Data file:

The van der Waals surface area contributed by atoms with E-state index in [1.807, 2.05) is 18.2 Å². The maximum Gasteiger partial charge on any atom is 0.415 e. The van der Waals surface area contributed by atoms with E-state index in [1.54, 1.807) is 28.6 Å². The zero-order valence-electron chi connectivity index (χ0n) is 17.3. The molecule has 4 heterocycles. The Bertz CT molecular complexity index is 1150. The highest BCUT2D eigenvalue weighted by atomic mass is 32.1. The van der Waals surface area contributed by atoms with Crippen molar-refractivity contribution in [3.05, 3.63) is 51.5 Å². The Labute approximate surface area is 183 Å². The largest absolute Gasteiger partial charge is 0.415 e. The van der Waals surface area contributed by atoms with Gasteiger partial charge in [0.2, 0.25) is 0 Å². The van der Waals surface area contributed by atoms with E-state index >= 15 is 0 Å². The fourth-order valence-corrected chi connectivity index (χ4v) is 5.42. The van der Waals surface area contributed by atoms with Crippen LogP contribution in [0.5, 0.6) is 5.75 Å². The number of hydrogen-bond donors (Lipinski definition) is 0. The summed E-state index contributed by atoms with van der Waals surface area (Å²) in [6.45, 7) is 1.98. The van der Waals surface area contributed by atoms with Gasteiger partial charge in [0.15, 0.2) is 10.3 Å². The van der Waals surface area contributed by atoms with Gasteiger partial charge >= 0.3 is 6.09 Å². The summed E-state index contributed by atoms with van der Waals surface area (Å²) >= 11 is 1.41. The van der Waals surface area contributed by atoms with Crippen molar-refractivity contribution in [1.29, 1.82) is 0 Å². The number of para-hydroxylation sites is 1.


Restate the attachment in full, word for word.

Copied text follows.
The van der Waals surface area contributed by atoms with E-state index in [1.807, 2.05) is 18.2 Å². The maximum Gasteiger partial charge on any atom is 0.415 e. The van der Waals surface area contributed by atoms with E-state index in [1.54, 1.807) is 28.6 Å². The zero-order valence-electron chi connectivity index (χ0n) is 17.3. The molecule has 4 heterocycles. The Bertz CT molecular complexity index is 1150. The highest BCUT2D eigenvalue weighted by atomic mass is 32.1. The van der Waals surface area contributed by atoms with Crippen molar-refractivity contribution in [3.05, 3.63) is 51.5 Å². The Labute approximate surface area is 183 Å². The largest absolute Gasteiger partial charge is 0.415 e. The van der Waals surface area contributed by atoms with Gasteiger partial charge in [0.2, 0.25) is 0 Å². The van der Waals surface area contributed by atoms with E-state index >= 15 is 0 Å². The fourth-order valence-corrected chi connectivity index (χ4v) is 5.42. The van der Waals surface area contributed by atoms with Crippen LogP contribution in [0.5, 0.6) is 5.75 Å². The number of hydrogen-bond donors (Lipinski definition) is 0. The summed E-state index contributed by atoms with van der Waals surface area (Å²) in [6.45, 7) is 1.98. The van der Waals surface area contributed by atoms with Gasteiger partial charge in [0.15, 0.2) is 10.3 Å². The van der Waals surface area contributed by atoms with Gasteiger partial charge >= 0.3 is 6.09 Å². The summed E-state index contributed by atoms with van der Waals surface area (Å²) >= 11 is 1.41. The van der Waals surface area contributed by atoms with Crippen molar-refractivity contribution in [1.29, 1.82) is 0 Å². The number of para-hydroxylation sites is 1.